8. 8. Langen TA (1996) Social learning of a novel foraging skill by white-throated magpie-jays (Calocitta formosa, Corvidae): a field experiment. Ethology 102: 157–166.
  9. 9. Thornton A, Malapert A (2008) The rise and fall of an arbitrary tradition: an experiment with wild meerkats. P Roy Soc B 276: 1269–1276. (doi:10.1098/rspb.2008.1794).
  10. 10. Pesendorfer MB, Gunhold T, Schiel N, Souto A, Huber L, et al. (2009) The Maintenance of Traditions in Marmosets: Individual Habit, Not Social Conformity? A Field Experiment. PLoS ONE 4(2): e4472. (doi:10.1371/journal.pone.0004472).
  11. 11. van de Waal E, Renevey N, Favre CM, Bshary R (2010) Selective attention to philopatric models causes directed social learning in wild vervet monkeys. P Roy Soc B 277: 2105–2111. (doi:10.1098/rspb.2009.2260).
  12. 12. van de Waal E, Bshary R (2011) Social learning abilities of wild vervet monkeys in a two-step task artificial fruit experiment. Anim Behav 81: 433–438. (doi:10.1016/j.anbehav.2010.11.013).
  13. 13. van Schaik CP, Ancrenaz M, Borgen G, Galdikas B, Knott CD, et al. (2003) Orangutan cultures and the evolution of material culture. Science 299: 102–105. (doi:10.1126/science.1078004).
  14. 14. Whiten A, Goodall J, McGrew WC, Nishida T, Reynolds V, et al. (1999) Cultures in chimpanzees. Nature 399: 682–685. (doi:10.1038/21415).
  15. 15. Santorelli CJ, Schaffner CM, Campbell CJ, Notman H, Pavelka MS, et al. (2011) Traditions in Spider Monkeys Are Biased towards the Social Domain. PLoS ONE 6(2): e16863. (doi:10.1371/journal.pone.0016863).
  16. 16. Boyd R, Richerson PJ (1985) Culture and the Evolutionary Process. Chicago, US: University of Chicago Press.
  17. 17. Henrich J, Gil-White FJ (2001) The evolution of prestige: freely conferred deference as a mechanism for enhancing the benefits of cultural transmission. Evol Hum Behav 22: 165–196. (doi:10.1016/S1090-5138(00)00071-4).
  18. 18. de Waal FBM (2001) The Ape and the Sushi Master: Cultural Reflections of a Primatologist. New York: Basic Books.
  19. 19. Giraldeau L-A, Valone TJ, Templeton JJ (2002) Potential disadvantages of using socially acquired information. Phil Trans R Soc B 357: 1559–1566. (doi:10.1098/rstb.2002.1065).
  20. 20. Laland KN (2004) Social learning strategies. Learn Behav 32: 4–14.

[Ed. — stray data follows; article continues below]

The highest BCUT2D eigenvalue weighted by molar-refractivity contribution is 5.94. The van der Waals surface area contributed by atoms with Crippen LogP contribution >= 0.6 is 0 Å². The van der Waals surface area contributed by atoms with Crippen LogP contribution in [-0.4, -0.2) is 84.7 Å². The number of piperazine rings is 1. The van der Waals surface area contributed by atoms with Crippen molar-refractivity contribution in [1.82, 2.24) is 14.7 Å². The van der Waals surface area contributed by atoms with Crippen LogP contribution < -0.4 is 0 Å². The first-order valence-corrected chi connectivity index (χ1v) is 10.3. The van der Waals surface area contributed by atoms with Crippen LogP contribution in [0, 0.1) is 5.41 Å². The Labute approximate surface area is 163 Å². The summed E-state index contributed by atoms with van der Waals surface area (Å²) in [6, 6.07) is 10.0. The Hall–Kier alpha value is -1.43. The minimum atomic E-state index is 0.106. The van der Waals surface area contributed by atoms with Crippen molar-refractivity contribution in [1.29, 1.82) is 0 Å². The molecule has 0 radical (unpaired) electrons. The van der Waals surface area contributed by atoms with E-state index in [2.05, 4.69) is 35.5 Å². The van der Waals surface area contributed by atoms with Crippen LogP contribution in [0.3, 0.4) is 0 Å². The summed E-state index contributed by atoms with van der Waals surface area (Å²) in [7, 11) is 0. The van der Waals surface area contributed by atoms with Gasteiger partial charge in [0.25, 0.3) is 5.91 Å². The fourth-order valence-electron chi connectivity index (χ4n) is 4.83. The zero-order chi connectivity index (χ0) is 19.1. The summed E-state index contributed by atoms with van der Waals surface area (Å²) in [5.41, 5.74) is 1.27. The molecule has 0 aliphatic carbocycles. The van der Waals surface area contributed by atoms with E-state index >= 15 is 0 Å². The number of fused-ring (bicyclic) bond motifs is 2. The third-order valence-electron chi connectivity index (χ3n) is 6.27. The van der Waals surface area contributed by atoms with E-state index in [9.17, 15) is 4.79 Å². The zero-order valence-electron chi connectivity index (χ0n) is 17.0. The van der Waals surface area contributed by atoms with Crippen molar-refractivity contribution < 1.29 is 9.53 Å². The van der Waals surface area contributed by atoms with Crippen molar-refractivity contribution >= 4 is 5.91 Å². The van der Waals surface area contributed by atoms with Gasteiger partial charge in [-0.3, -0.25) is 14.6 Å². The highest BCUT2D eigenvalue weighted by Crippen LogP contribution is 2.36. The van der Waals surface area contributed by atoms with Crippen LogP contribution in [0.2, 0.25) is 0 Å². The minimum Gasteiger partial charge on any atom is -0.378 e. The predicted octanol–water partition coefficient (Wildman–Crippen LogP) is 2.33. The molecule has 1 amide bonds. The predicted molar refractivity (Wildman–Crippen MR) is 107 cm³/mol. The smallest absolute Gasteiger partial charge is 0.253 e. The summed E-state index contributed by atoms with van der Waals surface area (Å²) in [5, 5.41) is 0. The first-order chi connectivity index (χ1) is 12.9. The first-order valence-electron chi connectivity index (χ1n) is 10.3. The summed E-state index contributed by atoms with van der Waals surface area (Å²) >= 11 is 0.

21. 21. Mesoudi A (2008) An experimental simulation of the “copy successful-individuals” cultural learning strategy: Adaptive landscapes, producer-scrounger dynamics and informational access costs. Evol Hum Behav 29: 350–363. (doi:10.1016/j.evolhumbehav.2008.04.005).
  22. 22. Yeaman S, Bshary R, Lehmann L (2011) The effect of innovation and sex-specific migration on neutral cultural differentiation. Anim Behav 82: 101–112. (doi:10.1016/j.anbehav.2011.04.004).
  23. 23. Perry S (2009) Conformism in the food processing techniques of white-faced capuchin monkeys (Cebus capucinus). Anim Cogn 12: 705–716. (doi: 10.1007/s10071-009-0230-3).
  24. 24. Jaeggi AV, Dunkel LP, van Noordwijk MA, Wich SA, Sura AAL, et al. (2010) Social Learning of Diet and Foraging Skills by Wild Immature Bornean Orangutans: Implications for Culture. Am J Primatol 72: 62–71. (doi: 10.1002/ajp.20752).
  25. 25. Tanaka I (1998) Social diffusion of modified louse egg-handling techniques during grooming in free-ranging Japanese macaques. Anim Behav 56: 1229–1236. (doi:10.1006/anbe.1998.0891).
  26. 26. Leca J-B, Gunst N, Huffman MA (2010) Indirect social influence in the maintenance of the stone-handling tradition in Japanese macaques, Macaca fuscata. Anim Behav 79: 117–126. (doi:10.1016/j.anbehav.2009.09.035).
  27. 27. Hikami K, Hasegawa Y, Matsuzawa T (1990) Social transmission of food preferences in Japanese monkeys (Macaca fuscata) after mere exposure or aversion training. J Comp Psychol 104: 233–237. (doi:10.1037/0735-7036.104.3.233).
  28. 28. Kawai M (1965) Newly-acquired pre-cultural behavior of the natural troop of Japanese monkeys on Koshima Islet. Primates 6: 1–30. (doi: 10.1007/BF01794457).
  29. 29. Fruteau C, Voelkl B, van Damme E, Noe R (2009) Supply and demand determine the market value of food providers in wild vervet monkeys. Proc Natl Acad Sci U S A 106: 12007–12012. (doi:10.1073/pnas.0812280106).
  30. 30. van de Waal E, Bshary R (2010) Contact with human facilities appears to enhance technical skills in wild vervet monkeys (Chlorocebus aethiops). Folia Primatol 81: 282–291. (doi:10.1159/000322628).